By Cynthia Holz
Alfred A. Knopf Canada
310 pages, $29.95
Review by Tara Hughes
From its shocking opening to its moving conclusion, Cynthia Holz’s new novel, Benevolence, examines the destructive effects of fear and spiritual exhaustion on a marriage, and the rough healing that sometimes follows.
Holz takes the reader deep into the lives of a childless, aging couple for whom hiding one’s true desires has become second nature. In the process, she asks whether the divide between daily life and the life of the soul can ever really be narrowed – and answers, perhaps surprisingly, Yes.
Renata and Ben – a psychologist and psychiatrist, respectively – spend long days helping damaged people, or turning them away when they cannot. But in their personal lives they are lost. Bitter with disappointment, each afraid of censure from the other, they have become dessicated, their marriage a dry husk of what once was green and alive.
As we meet them, though, they encounter two patients who will challenge their professional remove and force them to grow. The faster Renata and Ben run from their fears, the more inexorably Holz draws them towards, respectively, a young pregnant woman and a potential kidney donor who – in a lovely reversal – help their therapists to heal.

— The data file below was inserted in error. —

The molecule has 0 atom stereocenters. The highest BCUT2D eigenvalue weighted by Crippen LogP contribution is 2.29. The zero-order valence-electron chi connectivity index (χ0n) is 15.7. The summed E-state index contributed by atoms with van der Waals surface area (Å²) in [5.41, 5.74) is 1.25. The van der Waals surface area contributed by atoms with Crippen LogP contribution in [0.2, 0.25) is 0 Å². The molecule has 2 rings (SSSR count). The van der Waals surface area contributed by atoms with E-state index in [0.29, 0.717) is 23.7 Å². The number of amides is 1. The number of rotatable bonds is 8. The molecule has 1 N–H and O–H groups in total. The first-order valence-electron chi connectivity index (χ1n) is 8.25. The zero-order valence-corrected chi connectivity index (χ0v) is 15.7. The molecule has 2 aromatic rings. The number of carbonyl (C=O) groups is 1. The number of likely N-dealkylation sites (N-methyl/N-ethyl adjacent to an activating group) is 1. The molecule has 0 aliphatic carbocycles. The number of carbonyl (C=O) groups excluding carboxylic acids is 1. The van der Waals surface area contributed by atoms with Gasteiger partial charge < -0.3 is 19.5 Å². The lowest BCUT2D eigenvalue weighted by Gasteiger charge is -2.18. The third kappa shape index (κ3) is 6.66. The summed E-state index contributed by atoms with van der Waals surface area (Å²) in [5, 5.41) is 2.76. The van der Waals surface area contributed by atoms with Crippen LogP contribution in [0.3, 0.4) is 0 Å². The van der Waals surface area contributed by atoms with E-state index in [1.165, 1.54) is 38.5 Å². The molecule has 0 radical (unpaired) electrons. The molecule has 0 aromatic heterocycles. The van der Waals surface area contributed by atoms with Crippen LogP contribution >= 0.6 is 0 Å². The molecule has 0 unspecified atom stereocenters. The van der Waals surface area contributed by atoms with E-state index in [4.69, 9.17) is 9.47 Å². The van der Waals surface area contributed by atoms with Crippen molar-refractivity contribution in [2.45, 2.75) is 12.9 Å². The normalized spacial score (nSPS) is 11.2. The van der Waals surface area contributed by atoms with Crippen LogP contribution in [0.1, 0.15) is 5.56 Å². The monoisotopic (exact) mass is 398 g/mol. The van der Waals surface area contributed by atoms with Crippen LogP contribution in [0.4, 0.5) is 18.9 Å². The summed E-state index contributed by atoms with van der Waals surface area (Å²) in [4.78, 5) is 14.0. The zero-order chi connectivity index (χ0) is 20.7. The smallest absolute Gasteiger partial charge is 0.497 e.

The story alternates between the points of view of the two protagonists, interspersed occasionally with that of Ben’s mother, Molly. While Renata and Ben are likable characters, they are also so frustrating in their fear and anxiety that the reader turns with relief to Molly and her surrender to “It is what it is.” Seventy years old and a widow, she has lived alone for 15 years. Now, with the return of a former lover, she must face her own secrets and desires.
“The looking, that was it,” Holz writes of Molly’s reawakening, “– the way he looked deeply into her eyes and past them. The way he gave his full attention, then and now, made something widen in her chest, and suddenly there was room in her for all his faults and goodness, for joy and suffering. What was this big space, this quietness, she wondered – and then she knew. Forgiveness.”
Molly learns that life is not about expecting miracles, but accepting the present moment and allowing oneself to be surprised. Hers is a gentle rebirth, a beautiful counterpoint to the more tortured struggles of Renata and Ben.
Holz’s secondary characters are delightful, believable, and beautifully rendered. She peppers the book with symbols of life’s comings and goings — trains, rivers, births, deaths – and uses recurring images of floating to suggest the surfacing of the heart, of desire. While the story is simply told, the effect of the characters’ epiphanies is cumulative and Benevolence gains power as it develops.
I found some of the author’s choices occasionally sensationalist or predictable — the opening dialogue almost florid, the ending slightly contrived. Regardless, I will keep and reread this book simply for the wisdom contained within its pages. In the end, Holz’s characters find goodness in themselves in the most unexpected ways. They stop running from their fears and land in the now, reminded of nature’s interconnectedness and life’s capacity for new beginnings. In these moments, they renew their ability to love, and leave us with hope for their future.
Benevolence will surprise you – if you take the time to let it do so.
Tara Hughes is a writer, producer, and actor living in Toronto.